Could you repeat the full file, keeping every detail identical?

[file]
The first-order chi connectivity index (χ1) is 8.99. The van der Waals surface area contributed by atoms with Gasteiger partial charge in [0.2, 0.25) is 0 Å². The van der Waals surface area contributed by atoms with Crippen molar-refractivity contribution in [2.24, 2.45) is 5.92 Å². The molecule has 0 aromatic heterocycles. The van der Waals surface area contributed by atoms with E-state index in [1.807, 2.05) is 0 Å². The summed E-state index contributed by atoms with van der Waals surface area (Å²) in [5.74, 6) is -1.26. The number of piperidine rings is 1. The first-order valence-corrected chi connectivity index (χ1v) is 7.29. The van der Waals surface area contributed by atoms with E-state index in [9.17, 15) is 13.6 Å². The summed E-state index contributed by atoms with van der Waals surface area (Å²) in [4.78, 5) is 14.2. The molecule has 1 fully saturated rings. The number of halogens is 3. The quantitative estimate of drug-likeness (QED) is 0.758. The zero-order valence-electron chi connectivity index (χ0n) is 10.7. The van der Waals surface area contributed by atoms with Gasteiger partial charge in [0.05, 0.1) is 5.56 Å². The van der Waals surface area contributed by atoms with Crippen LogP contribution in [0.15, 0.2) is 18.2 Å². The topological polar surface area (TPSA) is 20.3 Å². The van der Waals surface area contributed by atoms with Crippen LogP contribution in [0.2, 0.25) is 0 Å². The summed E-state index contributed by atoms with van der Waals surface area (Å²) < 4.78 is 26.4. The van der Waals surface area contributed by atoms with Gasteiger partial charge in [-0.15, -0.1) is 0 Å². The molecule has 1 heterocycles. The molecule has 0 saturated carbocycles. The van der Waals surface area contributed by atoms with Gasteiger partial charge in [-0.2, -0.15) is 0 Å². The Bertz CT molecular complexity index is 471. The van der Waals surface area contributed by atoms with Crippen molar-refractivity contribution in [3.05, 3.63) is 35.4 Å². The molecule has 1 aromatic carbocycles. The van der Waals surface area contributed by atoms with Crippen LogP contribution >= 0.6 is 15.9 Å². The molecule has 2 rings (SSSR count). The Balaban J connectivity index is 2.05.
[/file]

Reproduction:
The first-order chi connectivity index (χ1) is 8.99. The van der Waals surface area contributed by atoms with Gasteiger partial charge in [0.2, 0.25) is 0 Å². The van der Waals surface area contributed by atoms with Crippen molar-refractivity contribution in [2.24, 2.45) is 5.92 Å². The molecule has 0 aromatic heterocycles. The van der Waals surface area contributed by atoms with E-state index in [1.807, 2.05) is 0 Å². The summed E-state index contributed by atoms with van der Waals surface area (Å²) in [5.74, 6) is -1.26. The number of piperidine rings is 1. The first-order valence-corrected chi connectivity index (χ1v) is 7.29. The van der Waals surface area contributed by atoms with E-state index in [9.17, 15) is 13.6 Å². The summed E-state index contributed by atoms with van der Waals surface area (Å²) in [4.78, 5) is 14.2. The molecule has 1 fully saturated rings. The number of halogens is 3. The quantitative estimate of drug-likeness (QED) is 0.758. The zero-order valence-electron chi connectivity index (χ0n) is 10.7. The van der Waals surface area contributed by atoms with Gasteiger partial charge in [0.05, 0.1) is 5.56 Å². The van der Waals surface area contributed by atoms with Crippen LogP contribution in [0.15, 0.2) is 18.2 Å². The topological polar surface area (TPSA) is 20.3 Å². The van der Waals surface area contributed by atoms with Crippen LogP contribution in [0.2, 0.25) is 0 Å². The summed E-state index contributed by atoms with van der Waals surface area (Å²) < 4.78 is 26.4. The van der Waals surface area contributed by atoms with Gasteiger partial charge in [-0.15, -0.1) is 0 Å². The molecule has 1 heterocycles. The molecule has 0 saturated carbocycles. The van der Waals surface area contributed by atoms with Gasteiger partial charge in [-0.2, -0.15) is 0 Å². The Bertz CT molecular complexity index is 471. The van der Waals surface area contributed by atoms with Crippen molar-refractivity contribution in [3.05, 3.63) is 35.4 Å². The molecule has 1 aromatic carbocycles. The van der Waals surface area contributed by atoms with Crippen LogP contribution >= 0.6 is 15.9 Å². The molecule has 2 rings (SSSR count). The Balaban J connectivity index is 2.05.